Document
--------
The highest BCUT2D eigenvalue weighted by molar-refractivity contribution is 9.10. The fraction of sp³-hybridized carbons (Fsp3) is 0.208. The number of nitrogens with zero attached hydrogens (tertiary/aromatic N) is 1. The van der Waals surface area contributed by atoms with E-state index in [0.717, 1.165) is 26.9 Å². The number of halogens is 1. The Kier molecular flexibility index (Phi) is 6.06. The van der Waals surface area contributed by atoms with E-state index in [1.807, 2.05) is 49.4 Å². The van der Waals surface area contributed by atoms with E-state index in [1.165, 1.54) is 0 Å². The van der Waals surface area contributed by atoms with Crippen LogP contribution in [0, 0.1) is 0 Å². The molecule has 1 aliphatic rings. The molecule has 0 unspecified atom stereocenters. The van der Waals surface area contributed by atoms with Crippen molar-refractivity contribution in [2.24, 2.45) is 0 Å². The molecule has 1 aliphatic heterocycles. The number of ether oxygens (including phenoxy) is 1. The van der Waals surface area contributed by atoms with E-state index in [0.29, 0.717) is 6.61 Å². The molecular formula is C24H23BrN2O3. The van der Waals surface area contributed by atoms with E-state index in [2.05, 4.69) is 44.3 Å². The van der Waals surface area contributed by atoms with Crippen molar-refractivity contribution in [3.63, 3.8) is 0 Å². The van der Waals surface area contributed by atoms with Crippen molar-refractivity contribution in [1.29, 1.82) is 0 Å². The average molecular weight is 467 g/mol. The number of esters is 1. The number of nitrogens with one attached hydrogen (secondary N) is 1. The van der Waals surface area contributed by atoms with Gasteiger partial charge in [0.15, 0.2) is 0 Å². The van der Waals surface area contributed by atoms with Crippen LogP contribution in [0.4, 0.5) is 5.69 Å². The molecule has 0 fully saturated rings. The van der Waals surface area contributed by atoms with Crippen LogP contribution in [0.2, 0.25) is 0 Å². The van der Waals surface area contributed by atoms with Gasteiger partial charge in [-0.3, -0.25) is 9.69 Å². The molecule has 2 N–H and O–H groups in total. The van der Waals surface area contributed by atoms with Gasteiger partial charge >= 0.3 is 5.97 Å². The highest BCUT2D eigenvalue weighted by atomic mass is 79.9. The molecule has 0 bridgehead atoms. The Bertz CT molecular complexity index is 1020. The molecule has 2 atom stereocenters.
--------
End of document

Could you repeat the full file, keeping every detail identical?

The highest BCUT2D eigenvalue weighted by molar-refractivity contribution is 9.10. The fraction of sp³-hybridized carbons (Fsp3) is 0.208. The number of nitrogens with zero attached hydrogens (tertiary/aromatic N) is 1. The van der Waals surface area contributed by atoms with E-state index in [0.717, 1.165) is 26.9 Å². The number of halogens is 1. The Kier molecular flexibility index (Phi) is 6.06. The van der Waals surface area contributed by atoms with E-state index in [1.807, 2.05) is 49.4 Å². The van der Waals surface area contributed by atoms with E-state index in [1.165, 1.54) is 0 Å². The van der Waals surface area contributed by atoms with Crippen LogP contribution in [0, 0.1) is 0 Å². The molecule has 1 aliphatic rings. The molecule has 0 unspecified atom stereocenters. The van der Waals surface area contributed by atoms with Crippen molar-refractivity contribution in [2.24, 2.45) is 0 Å². The molecule has 1 aliphatic heterocycles. The number of ether oxygens (including phenoxy) is 1. The van der Waals surface area contributed by atoms with E-state index in [0.29, 0.717) is 6.61 Å². The molecular formula is C24H23BrN2O3. The van der Waals surface area contributed by atoms with E-state index in [2.05, 4.69) is 44.3 Å². The van der Waals surface area contributed by atoms with Crippen molar-refractivity contribution in [3.63, 3.8) is 0 Å². The van der Waals surface area contributed by atoms with Crippen molar-refractivity contribution in [1.29, 1.82) is 0 Å². The average molecular weight is 467 g/mol. The number of esters is 1. The number of nitrogens with one attached hydrogen (secondary N) is 1. The van der Waals surface area contributed by atoms with Gasteiger partial charge in [0.15, 0.2) is 0 Å². The van der Waals surface area contributed by atoms with Crippen LogP contribution in [0.4, 0.5) is 5.69 Å². The molecule has 0 fully saturated rings. The van der Waals surface area contributed by atoms with Crippen LogP contribution in [0.2, 0.25) is 0 Å². The van der Waals surface area contributed by atoms with Gasteiger partial charge in [-0.3, -0.25) is 9.69 Å². The molecule has 2 N–H and O–H groups in total. The van der Waals surface area contributed by atoms with Gasteiger partial charge >= 0.3 is 5.97 Å². The highest BCUT2D eigenvalue weighted by atomic mass is 79.9. The molecule has 0 bridgehead atoms. The Bertz CT molecular complexity index is 1020. The molecule has 2 atom stereocenters.